Dutch security researcher Sijmen Ruwhof has examined the software used at Dutch polling stations to send election results, and now claims “the average iPad is more secure than the Dutch voting system.” Local television station RTL asked the researcher to examine the security of Dutch voting systems after they heard they used weak SHA1 cryptography in certain parts of the system. Dutch elections have used paper-based voting since 2009, when the government banned electronic voting on security grounds. However, once the vote is cast, election officials will use electronic systems to send manually counted votes from each district. As the vote is counted data is transferred and shared on USB sticks, with the final tally going to the central Electoral Council in a digital file. This means that at multiple points during the result calculation, the data is shared electronically using systems that may not be so secure. The voting software can even be installed on personal devices, Windows XP, and non-current versions of web browsers, the researcher said. You can take a look at the accumulation of security weaknesses identified by the researcher here.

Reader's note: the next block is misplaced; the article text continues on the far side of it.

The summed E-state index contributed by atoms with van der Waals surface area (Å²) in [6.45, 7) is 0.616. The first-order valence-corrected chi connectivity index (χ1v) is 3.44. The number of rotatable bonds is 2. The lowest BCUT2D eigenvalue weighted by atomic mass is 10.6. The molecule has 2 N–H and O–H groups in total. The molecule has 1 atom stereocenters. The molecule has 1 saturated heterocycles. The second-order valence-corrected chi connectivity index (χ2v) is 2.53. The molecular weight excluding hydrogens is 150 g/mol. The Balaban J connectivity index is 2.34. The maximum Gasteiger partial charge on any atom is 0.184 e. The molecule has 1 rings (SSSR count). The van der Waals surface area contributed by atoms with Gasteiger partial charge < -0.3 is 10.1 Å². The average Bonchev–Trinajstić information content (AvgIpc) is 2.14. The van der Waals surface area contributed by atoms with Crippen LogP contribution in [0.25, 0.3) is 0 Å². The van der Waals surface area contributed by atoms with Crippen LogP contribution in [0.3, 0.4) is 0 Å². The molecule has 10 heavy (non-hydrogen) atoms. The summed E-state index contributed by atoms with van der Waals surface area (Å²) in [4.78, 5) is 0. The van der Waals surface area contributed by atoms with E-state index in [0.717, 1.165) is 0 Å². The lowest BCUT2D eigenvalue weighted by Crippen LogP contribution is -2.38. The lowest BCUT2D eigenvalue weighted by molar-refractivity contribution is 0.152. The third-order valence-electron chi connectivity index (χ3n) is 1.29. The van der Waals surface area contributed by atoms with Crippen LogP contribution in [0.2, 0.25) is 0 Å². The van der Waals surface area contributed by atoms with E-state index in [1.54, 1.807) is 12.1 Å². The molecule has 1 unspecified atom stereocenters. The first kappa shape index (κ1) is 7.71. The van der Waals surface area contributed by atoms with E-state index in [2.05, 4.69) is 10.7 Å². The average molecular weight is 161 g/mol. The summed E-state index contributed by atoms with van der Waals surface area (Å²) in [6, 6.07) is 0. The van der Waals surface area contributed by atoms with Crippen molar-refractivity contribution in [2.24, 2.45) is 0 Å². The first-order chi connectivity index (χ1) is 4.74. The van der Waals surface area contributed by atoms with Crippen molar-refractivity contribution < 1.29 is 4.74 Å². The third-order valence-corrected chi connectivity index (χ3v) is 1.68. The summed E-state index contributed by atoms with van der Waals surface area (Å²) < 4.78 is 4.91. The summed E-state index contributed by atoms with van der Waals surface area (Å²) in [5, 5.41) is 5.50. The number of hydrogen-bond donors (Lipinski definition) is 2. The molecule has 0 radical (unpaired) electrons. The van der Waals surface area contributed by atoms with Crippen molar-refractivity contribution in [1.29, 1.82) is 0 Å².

“Anyone with a certain level of IT-security knowledge will tell you that a computer cannot be trusted,” Ruwhof explains.
“Whatever steps you take to secure a computer, it will always be possible to hack it. And against state-sponsored hackers you have almost zero chance.
“To put it bluntly: you can’t protect a computer system against experienced and well-funded state-employed hackers.”